• Don't share your keys with anyone. Since cryptocurrency is represented by codes or keys, you need to make sure to keep the codes to yourself. If you need to write it down, keep it inside a vault or a safety deposit box. If you must keep it in a document or text file, be sure that your computer is secure. Once somebody gets your keys, they can use it without your knowledge.
  • Don't leave your crypto coins in exchanges for long periods, no matter how popular the exchange is. Although crypto exchanges have security measures in place, they have been a favourite target for many hackers. Thus, you don't want to just simply leave your digital assets in an exchange for a long time and then pray that it won't be hacked.
  • Store your crypto coins in a digital wallet. Choose one that offers features and protocols that will best suit your needs and budget. But don't focus only on the features, you also need to check out the credibility, performance, and reputation of the company. It is important to choose a wallet from a company that you can trust.
  1. Not Paying Attention To The Math

When investing in anything, keep your eyes on the prize. With Bitcoin's projected rise in 2021, you need to focus on the profit potential. But how will you know that you are indeed making a profit if you don't pay attention to the numbers?

For example, you need to look at transaction fees. Since cryptocurrencies can be very volatile, it is not surprising to see multiple price changes within a day or even an hour. If you want to take advantage of these changes, you must consider transaction fees because it could take out a significant portion of your gains.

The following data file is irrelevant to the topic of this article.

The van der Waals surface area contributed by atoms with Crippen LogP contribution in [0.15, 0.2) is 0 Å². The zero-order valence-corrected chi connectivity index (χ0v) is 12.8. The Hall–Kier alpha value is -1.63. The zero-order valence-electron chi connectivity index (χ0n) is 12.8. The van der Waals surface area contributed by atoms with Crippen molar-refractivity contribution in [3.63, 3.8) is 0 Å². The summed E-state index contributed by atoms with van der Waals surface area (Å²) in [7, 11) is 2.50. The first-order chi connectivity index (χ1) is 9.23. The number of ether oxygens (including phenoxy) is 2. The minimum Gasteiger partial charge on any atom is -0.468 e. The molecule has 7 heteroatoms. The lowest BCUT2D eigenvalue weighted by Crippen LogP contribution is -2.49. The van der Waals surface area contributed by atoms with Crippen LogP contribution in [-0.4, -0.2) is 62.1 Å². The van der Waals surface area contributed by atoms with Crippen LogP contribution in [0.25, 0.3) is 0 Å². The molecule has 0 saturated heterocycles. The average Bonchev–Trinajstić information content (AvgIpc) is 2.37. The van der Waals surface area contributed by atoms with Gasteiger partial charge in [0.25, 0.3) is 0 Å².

Another thing to remember is taxes. In Canada and the U.S., you need to pay capital gains per transaction. So, if you trade excessively, your profits might turn into losses just because you failed to include fees and taxes into your computations.

  1. Making Crypto Investment Decisions Based on Emotions

HODL, FOMO, and FUD are just some of the acronyms you will encounter in crypto investing. Each of these represents some kind of strategy but are emotion-driven at the same time, which should not drive your investment decisions.

HODL means to hold on to your investment no matter how volatile the market is. This is okay. But sometimes, you just don't have time to wait for a good return on your investment. When that happens, cutting off your losses is a better choice.

FOMO or Fear of Missing Out means buying on the hype because you just want to follow the trend. This is the most dangerous one because you would be susceptible to fly-by-night schemes or scams. Lastly, FUD stands for Fear, Uncertainty, and Doubt. FUD may prevent you from investing in crypto even if the research stats or market sentiments are telling you that it's a good time to invest.

  1. Investing in Just One Crypto

Bitcoin is the holy grail of cryptocurrencies. While it's having a bull run right now, it can still plummet and trigger huge losses at any given period. Therefore, it is best to diversify your digital assets. Many other cryptocurrencies can offer you good returns like Ethereum and Altcoin. Don't put all your money in just one crypto. Much like the old adage in investing, don't put all your eggs in one basket.


In a survey conducted by Deutsche Bank, 41% of investors believe that the price of Bitcoin will be between $20,000 and $49,999 in 2021, up from almost $10,000 in January of 2020. When Bitcoin rises, other altcoins usually follow the trend. This means that cryptocurrencies, in general, are expected to perform well this year.

But just like any other type of commodity or asset, investing in cryptocurrencies can end in huge losses if you don't know what you're doing. The highly volatile market can give you huge profit opportunities, but it comes at a price. You need to learn about the right way to invest in crypto assets. And before you dip your toes, you have to have a high-risk appetite when it comes to investing.